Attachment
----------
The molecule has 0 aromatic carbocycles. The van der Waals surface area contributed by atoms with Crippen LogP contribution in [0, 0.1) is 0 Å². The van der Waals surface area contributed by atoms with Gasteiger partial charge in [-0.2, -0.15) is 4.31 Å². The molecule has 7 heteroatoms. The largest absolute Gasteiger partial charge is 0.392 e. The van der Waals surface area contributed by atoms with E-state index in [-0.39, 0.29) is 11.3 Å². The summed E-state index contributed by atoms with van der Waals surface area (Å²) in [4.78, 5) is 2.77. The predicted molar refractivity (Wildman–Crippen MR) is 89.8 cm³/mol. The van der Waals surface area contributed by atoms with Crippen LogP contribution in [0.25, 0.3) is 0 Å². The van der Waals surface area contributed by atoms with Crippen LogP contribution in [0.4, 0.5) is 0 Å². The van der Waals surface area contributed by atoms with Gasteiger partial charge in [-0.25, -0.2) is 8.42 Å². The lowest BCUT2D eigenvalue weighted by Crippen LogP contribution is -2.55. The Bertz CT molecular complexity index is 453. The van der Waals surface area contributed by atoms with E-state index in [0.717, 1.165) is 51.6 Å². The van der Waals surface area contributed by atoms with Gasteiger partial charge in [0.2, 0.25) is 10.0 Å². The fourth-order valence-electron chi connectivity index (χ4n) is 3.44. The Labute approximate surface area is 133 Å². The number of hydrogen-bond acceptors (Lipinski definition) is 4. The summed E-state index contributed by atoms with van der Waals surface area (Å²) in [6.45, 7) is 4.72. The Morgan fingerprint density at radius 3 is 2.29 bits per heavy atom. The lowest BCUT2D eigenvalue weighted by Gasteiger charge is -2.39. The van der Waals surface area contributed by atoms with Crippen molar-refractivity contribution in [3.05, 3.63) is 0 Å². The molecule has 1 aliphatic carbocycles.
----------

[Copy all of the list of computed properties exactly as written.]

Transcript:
The molecule has 0 aromatic carbocycles. The van der Waals surface area contributed by atoms with Crippen LogP contribution in [0, 0.1) is 0 Å². The van der Waals surface area contributed by atoms with Gasteiger partial charge in [-0.2, -0.15) is 4.31 Å². The molecule has 7 heteroatoms. The largest absolute Gasteiger partial charge is 0.392 e. The van der Waals surface area contributed by atoms with E-state index in [-0.39, 0.29) is 11.3 Å². The summed E-state index contributed by atoms with van der Waals surface area (Å²) in [4.78, 5) is 2.77. The predicted molar refractivity (Wildman–Crippen MR) is 89.8 cm³/mol. The van der Waals surface area contributed by atoms with Crippen LogP contribution in [0.25, 0.3) is 0 Å². The van der Waals surface area contributed by atoms with Crippen LogP contribution in [0.4, 0.5) is 0 Å². The van der Waals surface area contributed by atoms with Gasteiger partial charge in [-0.25, -0.2) is 8.42 Å². The lowest BCUT2D eigenvalue weighted by Crippen LogP contribution is -2.55. The Bertz CT molecular complexity index is 453. The van der Waals surface area contributed by atoms with E-state index in [0.717, 1.165) is 51.6 Å². The van der Waals surface area contributed by atoms with Gasteiger partial charge in [0.2, 0.25) is 10.0 Å². The fourth-order valence-electron chi connectivity index (χ4n) is 3.44. The Labute approximate surface area is 133 Å². The number of hydrogen-bond acceptors (Lipinski definition) is 4. The summed E-state index contributed by atoms with van der Waals surface area (Å²) in [6.45, 7) is 4.72. The Morgan fingerprint density at radius 3 is 2.29 bits per heavy atom. The lowest BCUT2D eigenvalue weighted by Gasteiger charge is -2.39. The van der Waals surface area contributed by atoms with Crippen molar-refractivity contribution in [3.05, 3.63) is 0 Å². The molecule has 1 aliphatic carbocycles.